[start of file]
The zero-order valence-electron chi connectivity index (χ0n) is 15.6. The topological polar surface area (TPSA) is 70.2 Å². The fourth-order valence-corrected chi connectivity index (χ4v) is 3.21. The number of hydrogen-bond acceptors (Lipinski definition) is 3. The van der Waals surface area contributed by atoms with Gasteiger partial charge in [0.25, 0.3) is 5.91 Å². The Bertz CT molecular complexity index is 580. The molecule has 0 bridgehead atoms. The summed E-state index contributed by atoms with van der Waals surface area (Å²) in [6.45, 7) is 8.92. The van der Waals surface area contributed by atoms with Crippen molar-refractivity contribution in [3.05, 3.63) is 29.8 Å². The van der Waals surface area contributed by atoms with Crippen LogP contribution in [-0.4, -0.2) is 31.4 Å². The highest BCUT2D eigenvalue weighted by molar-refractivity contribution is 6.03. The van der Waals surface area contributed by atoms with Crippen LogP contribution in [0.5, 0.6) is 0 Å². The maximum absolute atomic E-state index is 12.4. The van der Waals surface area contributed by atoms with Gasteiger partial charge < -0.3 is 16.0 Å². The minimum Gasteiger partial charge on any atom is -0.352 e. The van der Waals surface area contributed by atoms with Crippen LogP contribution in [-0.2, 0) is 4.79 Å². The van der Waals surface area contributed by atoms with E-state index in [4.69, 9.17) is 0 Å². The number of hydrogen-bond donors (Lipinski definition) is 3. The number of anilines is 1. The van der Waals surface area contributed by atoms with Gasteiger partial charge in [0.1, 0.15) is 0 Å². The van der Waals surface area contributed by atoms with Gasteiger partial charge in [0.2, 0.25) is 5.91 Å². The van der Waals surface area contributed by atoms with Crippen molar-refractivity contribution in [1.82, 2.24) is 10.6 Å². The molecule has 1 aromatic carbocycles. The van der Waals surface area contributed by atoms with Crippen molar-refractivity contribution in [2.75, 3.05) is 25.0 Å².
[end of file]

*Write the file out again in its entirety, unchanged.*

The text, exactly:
The zero-order valence-electron chi connectivity index (χ0n) is 15.6. The topological polar surface area (TPSA) is 70.2 Å². The fourth-order valence-corrected chi connectivity index (χ4v) is 3.21. The number of hydrogen-bond acceptors (Lipinski definition) is 3. The van der Waals surface area contributed by atoms with Gasteiger partial charge in [0.25, 0.3) is 5.91 Å². The Bertz CT molecular complexity index is 580. The molecule has 0 bridgehead atoms. The summed E-state index contributed by atoms with van der Waals surface area (Å²) in [6.45, 7) is 8.92. The van der Waals surface area contributed by atoms with Crippen molar-refractivity contribution in [3.05, 3.63) is 29.8 Å². The van der Waals surface area contributed by atoms with Crippen LogP contribution in [-0.4, -0.2) is 31.4 Å². The highest BCUT2D eigenvalue weighted by molar-refractivity contribution is 6.03. The van der Waals surface area contributed by atoms with Crippen LogP contribution in [0.5, 0.6) is 0 Å². The maximum absolute atomic E-state index is 12.4. The van der Waals surface area contributed by atoms with Gasteiger partial charge < -0.3 is 16.0 Å². The minimum Gasteiger partial charge on any atom is -0.352 e. The van der Waals surface area contributed by atoms with Crippen LogP contribution in [-0.2, 0) is 4.79 Å². The van der Waals surface area contributed by atoms with E-state index in [4.69, 9.17) is 0 Å². The number of hydrogen-bond donors (Lipinski definition) is 3. The number of anilines is 1. The van der Waals surface area contributed by atoms with Gasteiger partial charge in [0.1, 0.15) is 0 Å². The van der Waals surface area contributed by atoms with Gasteiger partial charge in [0.2, 0.25) is 5.91 Å². The van der Waals surface area contributed by atoms with Crippen molar-refractivity contribution in [1.82, 2.24) is 10.6 Å². The molecule has 1 aromatic carbocycles. The van der Waals surface area contributed by atoms with Crippen molar-refractivity contribution in [2.75, 3.05) is 25.0 Å².